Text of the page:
The split seems to be fueled by a fundamental disagreement in organization and purpose. The emergence of atheism into a more accepted existence has shown that Atheism is not in fact monolithic. With even fewer doctrinal guardians than American mainline protestants, these atheist assemblies now have to figure out who they are when engaging the larger community. 
In the midst of this discussion, I cannot help but see similarities from the early church. One of the questions Engelhart asks in the blog is if disbelief is enough to hold the Atheist Churches together. I say "No." Why? Because belief was not enough to keep the Christian Church together. I suppose it is more accurate to say that "Belief in belief" is not enough, borrowing from Stanley Hauerwas' comments that American religion is about belief in belief. (See this 2010 article in the Guardian as an example)  While the early church lived in the Roman Empire, an illegal religion sometimes persecuted harshly, the  early church could live with any profession of "Jesus is Lord!" Once they were legitimized by Constantine, the cracks in the belief began to show. Belief was not enough to hold them together. Schism and heresy began to split the Christian Church apart as leaders began to hash out what they believed about this Jesus guy and why he mattered. Throughout the history of the Christian Church, the followers of Jesus have shown with increasingly regularity that we are far more comfortable perpetrating the brokenness, sometimes over substantial matters like fundamental questions of who Jesus is, and more often over irrelevant questions like the color of the carpet in the sanctuary. What ultimately keeps the Christian Church together is Jesus, that resurrected God-Man who still shows up in our gatherings, even when we get him all wrong. He shows up in Word and Sacrament and in our life together so we can practice the grace he gives us. Belief alone leaves us Christians fractured still. It is no small miracle that any Christian Church has survived for two millennia. In the same way, I do not believe disbelief (or maybe disbelief in belief?) will hold the Atheist Church together. they will need something more.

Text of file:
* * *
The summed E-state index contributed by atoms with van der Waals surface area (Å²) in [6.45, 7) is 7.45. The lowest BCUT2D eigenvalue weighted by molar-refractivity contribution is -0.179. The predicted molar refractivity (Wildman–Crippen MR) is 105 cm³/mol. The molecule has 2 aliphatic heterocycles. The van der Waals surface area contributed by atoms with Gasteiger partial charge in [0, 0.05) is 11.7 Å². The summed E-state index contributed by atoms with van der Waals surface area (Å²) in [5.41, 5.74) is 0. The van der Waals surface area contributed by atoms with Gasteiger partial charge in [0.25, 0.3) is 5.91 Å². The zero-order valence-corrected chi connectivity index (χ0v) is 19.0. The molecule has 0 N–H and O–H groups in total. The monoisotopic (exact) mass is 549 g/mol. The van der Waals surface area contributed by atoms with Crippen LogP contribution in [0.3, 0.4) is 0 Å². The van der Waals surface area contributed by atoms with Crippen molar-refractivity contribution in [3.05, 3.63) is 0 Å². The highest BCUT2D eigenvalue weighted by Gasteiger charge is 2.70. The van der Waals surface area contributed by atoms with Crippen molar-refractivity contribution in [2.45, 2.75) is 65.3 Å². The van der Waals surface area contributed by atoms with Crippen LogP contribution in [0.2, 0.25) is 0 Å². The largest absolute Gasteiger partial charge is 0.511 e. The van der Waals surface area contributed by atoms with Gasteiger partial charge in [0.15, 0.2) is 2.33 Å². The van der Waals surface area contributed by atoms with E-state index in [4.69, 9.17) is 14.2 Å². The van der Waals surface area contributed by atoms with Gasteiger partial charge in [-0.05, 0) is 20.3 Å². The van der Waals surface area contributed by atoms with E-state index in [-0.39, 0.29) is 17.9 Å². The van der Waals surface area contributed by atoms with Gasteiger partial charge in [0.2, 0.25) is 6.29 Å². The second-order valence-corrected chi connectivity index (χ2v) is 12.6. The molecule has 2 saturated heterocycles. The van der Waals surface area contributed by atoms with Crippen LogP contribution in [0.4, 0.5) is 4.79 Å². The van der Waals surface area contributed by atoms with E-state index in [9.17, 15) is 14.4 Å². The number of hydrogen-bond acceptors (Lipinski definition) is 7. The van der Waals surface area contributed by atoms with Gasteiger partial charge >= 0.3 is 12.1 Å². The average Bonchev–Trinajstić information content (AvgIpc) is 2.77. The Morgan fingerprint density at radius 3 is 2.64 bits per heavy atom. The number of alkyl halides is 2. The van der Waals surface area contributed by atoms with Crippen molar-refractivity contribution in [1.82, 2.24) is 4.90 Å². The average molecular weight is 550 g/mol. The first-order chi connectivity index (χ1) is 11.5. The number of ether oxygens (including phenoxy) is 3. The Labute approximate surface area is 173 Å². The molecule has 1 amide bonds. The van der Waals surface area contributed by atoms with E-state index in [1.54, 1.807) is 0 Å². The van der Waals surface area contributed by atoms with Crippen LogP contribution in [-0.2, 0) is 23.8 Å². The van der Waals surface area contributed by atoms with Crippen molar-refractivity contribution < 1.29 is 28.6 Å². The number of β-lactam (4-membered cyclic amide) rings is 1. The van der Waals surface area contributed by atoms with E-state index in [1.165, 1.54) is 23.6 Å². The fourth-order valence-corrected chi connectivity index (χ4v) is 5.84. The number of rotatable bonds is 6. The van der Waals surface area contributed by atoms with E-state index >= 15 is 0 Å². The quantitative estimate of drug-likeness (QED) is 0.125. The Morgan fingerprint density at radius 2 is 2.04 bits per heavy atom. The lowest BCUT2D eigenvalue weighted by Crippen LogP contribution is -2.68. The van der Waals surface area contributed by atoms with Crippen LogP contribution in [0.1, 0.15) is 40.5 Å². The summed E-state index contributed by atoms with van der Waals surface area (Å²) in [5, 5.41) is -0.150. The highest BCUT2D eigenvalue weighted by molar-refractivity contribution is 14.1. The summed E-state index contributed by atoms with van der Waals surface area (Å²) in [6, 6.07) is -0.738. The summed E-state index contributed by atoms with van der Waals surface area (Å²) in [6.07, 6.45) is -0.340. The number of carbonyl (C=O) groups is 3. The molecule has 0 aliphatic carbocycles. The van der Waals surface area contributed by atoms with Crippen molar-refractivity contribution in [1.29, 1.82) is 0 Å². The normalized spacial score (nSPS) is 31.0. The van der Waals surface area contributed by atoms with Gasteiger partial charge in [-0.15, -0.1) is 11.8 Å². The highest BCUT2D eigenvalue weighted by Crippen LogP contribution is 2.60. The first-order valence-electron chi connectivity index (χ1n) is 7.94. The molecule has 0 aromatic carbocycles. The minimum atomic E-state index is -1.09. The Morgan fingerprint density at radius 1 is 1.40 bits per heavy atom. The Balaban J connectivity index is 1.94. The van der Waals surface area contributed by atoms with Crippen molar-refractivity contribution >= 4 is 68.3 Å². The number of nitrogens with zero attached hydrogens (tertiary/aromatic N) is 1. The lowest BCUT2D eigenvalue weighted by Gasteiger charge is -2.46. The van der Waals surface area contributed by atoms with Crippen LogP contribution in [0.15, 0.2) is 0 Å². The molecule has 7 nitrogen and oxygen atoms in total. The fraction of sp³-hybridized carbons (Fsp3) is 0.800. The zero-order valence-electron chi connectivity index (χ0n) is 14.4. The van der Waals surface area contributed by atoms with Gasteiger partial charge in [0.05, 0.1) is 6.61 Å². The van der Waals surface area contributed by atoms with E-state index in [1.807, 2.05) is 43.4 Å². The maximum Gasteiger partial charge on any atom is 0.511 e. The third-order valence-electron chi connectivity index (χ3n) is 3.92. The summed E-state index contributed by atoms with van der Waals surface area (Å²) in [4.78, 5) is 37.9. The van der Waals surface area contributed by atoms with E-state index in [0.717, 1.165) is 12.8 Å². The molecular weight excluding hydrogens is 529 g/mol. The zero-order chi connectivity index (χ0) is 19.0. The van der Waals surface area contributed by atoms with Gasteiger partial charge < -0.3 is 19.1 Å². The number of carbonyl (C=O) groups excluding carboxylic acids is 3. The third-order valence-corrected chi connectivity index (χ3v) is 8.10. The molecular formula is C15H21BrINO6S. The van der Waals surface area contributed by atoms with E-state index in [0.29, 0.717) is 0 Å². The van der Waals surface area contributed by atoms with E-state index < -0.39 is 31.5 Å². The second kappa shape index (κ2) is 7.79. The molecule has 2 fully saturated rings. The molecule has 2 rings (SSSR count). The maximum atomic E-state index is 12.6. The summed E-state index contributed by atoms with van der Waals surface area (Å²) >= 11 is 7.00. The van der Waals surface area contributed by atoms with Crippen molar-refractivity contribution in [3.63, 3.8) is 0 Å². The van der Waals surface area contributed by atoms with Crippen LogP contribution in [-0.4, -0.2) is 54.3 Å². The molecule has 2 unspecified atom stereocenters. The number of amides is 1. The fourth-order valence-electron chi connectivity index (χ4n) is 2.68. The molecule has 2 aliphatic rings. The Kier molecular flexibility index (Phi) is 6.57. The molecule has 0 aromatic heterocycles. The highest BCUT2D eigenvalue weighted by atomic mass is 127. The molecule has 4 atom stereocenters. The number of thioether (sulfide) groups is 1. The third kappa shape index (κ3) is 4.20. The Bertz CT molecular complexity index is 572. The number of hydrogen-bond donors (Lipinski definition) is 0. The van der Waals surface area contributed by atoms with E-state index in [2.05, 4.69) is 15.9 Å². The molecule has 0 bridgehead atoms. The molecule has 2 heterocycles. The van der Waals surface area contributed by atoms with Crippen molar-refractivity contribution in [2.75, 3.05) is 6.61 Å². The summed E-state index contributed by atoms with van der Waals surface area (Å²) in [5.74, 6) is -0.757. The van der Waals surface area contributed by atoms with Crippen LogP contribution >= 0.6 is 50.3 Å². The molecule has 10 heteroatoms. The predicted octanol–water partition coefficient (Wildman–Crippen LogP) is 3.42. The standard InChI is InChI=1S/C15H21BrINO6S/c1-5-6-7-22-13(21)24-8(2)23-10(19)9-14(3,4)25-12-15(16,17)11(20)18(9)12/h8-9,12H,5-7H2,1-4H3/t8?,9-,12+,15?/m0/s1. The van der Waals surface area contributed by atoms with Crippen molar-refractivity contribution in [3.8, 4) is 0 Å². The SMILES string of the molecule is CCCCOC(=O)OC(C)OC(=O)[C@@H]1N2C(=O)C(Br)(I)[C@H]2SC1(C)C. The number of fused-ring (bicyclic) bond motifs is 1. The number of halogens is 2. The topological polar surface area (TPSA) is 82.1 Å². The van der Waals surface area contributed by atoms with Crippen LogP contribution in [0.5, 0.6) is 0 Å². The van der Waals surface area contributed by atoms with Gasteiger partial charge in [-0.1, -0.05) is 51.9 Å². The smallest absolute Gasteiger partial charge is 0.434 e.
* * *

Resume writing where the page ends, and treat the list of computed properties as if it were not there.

But a bigger issue came to mind as I read the article. The Atheist Church is copying the model of the Christian Church, a model many Christian Church leaders are wrestling with because it seems outdated. The gathering to listen to people talk about stuff might be interesting (might not since not every sermon in a Christian Church is necessarily interesting to everyone), but one of the things that the Christian Church is facing, is how to engage people in those moments. And many religious leaders are altering the way the Christian Church deals with that time. We no longer live in a period where people will sit for the "Tell me" but are looking for "Show me." Don't just talk about praying. Pray. That time is being opened up for something more participatory and experiential. 
The Atheist Church needs to discern questions of identity, meaning and purpose. And they should not just duplicate the model of the Christian Church. Be true to what you believe and live into that. Make your gatherings reflect that. Even Engelhart recognizes something is amiss in this new Atheist Church movement. She wrote: 
Instead of a thoughtful sermon, I got a five-minute Wikipedia-esque lecture on the history of particle physics.
Instead of receiving self-improvement nudges or engaging in conversation with strangers, I watched the founders fret (a lot) over technical glitches with the web streaming, talk about how hard they had worked to pull the service off, and try to sell me Sunday Assembly swag.
What’s more, instead of just hop, skipping and jumping over to a local venue, as I once did, I now had to brave the tube and traverse the city.
Perhaps something was lost. in the move to a larger, organized effort. At a time when people are decrying organized religion, perhaps organized atheism is not any better. 
Why do I care though?  Why am I bothering to offer advice to atheists? Most likely because I believe the God I follow in Jesus is not the sort who observes boundaries. He doesn't just stick with his own people. He is out there. And if the Atheist Church has anything good to offer the world, it will be because Jesus is there since nothing good can come apart from him. And maybe, we in the Christian Church might learn something more about what Jesus is up to in the process. 

Friday, January 03, 2014

Church-geeking out over 2013

Here is a blog post I did for the Church of the Geek podcast page, where I look over 2013 geek/church events...  and even manage to invent a new word.

Read it here.

Happy New Year everyone!